By DEBORAH GERTZ HUSAR
Herald-Whig Staff Writer
Frank Wallace really thought about destroying nearly a third of his wheat crop this year.
Turns out it's a good thing he didn't.
The crop he worried about keeping posted the best yield he'd ever seen at 87 bushels per acre.
"It just had to be the conditions were just perfect for it," said Wallace, who farms near Vandalia in Ralls County. "We had ample rain but not too much rain, some dry weather but not too much dry weather. Wheat's kind of a sensitive crop."
Across the Mississippi River, Quincy area farmer Mike Genenbacher wishes he wouldn't have kept his crop.
One field made 75 bushels per acre, but the other two were below-average at 60 and 50 bushels per acre.
"It was probably a better choice to kill off wheat this year," Genenbacher said. "The one that made 60 had vomitoxin in it, and (the elevator) will not accept it. When it's flowering, if it's hot and humid weather, the toxin sets in."
Max Glover, University of Missouri Extension agronomy specialist in Shelby County, said 'variable' is the best word to describe this year's crop.
"If you say it was a good year for wheat, some farmers would disagree," he said. "Some would disagree with it being a bad year."
Harvested wheat acreage dropped 15 percent over 2013 across Missouri, with farmers dedicating more acreage to soybeans, Glover said, and yields statewide fell 17 percent compared to last year. Illinois wheat acreage dropped 15 percent compared to 2013, and statewide, farmers have nearly finished the harvest.
"There wasn't ideal weather for wheat," Glover said. "There's been a little bit of winter kill, but along with the cold temperatures, we had a fair amount of snow cover. A little bit of snow does a really good job of protecting it from cold temperatures."
Weather was a key concern for this year's wheat crop -- and the worry started right at planting time.
"We turned off cold last fall, and wheat never had a chance to come out of the ground," Genenbacher said. "You want wheat to be about one-inch tall before you hit freezing temperatures, but it was barely coming out of the ground, at least the later-planted wheat."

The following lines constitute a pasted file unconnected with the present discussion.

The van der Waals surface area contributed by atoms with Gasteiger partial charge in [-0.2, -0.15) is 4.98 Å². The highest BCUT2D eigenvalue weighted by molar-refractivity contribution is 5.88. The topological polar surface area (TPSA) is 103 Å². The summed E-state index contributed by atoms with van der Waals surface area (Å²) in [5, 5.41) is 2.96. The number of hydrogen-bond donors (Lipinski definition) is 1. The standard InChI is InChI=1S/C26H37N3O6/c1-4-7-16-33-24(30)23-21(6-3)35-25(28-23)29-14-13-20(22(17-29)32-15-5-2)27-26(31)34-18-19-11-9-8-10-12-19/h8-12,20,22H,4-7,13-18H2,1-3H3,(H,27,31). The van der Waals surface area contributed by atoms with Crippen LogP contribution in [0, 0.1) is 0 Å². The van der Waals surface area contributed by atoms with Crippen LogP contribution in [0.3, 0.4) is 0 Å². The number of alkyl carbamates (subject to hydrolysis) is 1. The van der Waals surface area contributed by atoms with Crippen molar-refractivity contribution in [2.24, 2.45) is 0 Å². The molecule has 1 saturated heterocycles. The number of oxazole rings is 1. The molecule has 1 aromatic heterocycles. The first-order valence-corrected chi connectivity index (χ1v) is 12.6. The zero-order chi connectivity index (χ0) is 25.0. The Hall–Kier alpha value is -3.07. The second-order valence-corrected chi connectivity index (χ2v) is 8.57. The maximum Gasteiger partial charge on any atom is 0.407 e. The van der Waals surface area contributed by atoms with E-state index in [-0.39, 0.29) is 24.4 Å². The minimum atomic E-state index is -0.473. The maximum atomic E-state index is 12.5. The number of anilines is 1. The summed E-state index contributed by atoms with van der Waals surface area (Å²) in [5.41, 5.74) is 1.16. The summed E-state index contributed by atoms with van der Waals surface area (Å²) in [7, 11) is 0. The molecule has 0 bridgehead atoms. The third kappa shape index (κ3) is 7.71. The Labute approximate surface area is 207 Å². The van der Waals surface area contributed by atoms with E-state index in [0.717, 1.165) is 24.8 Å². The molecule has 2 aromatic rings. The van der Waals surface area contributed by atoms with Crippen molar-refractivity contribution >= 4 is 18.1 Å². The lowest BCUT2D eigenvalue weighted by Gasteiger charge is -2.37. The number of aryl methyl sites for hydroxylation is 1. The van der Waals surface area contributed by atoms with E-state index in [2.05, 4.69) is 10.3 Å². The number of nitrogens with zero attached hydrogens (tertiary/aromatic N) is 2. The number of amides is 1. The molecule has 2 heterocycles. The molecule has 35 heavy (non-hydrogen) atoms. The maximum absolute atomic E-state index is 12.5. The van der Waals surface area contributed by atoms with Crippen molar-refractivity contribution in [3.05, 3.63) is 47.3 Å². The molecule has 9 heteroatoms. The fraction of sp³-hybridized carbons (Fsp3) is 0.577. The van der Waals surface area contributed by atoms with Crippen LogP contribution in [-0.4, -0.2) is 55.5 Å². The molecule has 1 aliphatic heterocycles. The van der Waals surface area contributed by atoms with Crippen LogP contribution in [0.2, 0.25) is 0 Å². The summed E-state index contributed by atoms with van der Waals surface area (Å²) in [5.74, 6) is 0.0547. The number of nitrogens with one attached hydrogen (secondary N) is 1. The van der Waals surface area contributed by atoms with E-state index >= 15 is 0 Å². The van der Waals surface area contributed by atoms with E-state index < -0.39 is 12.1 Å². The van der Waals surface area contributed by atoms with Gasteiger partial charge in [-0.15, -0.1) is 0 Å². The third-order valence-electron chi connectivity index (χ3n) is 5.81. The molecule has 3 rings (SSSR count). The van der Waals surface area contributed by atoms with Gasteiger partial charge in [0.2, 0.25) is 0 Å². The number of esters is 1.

Colder-than-normal winter weather took a toll on the crop, which already had thin stands in many fields.
"Winter injury was one of the major concerns for the crop, but it turned out, in most cases, to make it through the winter pretty well," Glover said.
Then spring's hot, humid conditions contributed to disease issues in some fields.
"All in all, it's just a typical day of farming," Genenbacher said.
Farmers like Genenbacher and Wallace always plant wheat as part of their crop rotation. Others decided to plant, or not plant, based on prices for wheat, corn and soybeans.
Wheat price was all right this year, Wallace said, but it would have been better to have sold the crop earlier.
"You run a risk selling too much ahead of time," he said. "I did have some sold ahead of time, but not near enough."
With his wheat crop already harvested, Wallace hopes to get a corn and soybean crop, which so far, look excellent.
"This will be the first crop I've raised in two years. I'm due," he said.
Dry weather took the crop in 2012. A small pocket of dry conditions hampered the crop again in 2013, but "it was worse," Wallace said. "In 2012, crop insurance made up the difference. Last year, the yield wasn't bad enough to trigger crop insurance, and the price wasn't high enough to offset the lost bushels."
Genenbacher hopes for a better return from the double-crop soybeans planted after his wheat harvest, but he takes all the challenges of farming in stride.
"My uncle told me years ago you've got to be a Cub fan to be a farmer," he said. "There's always next year."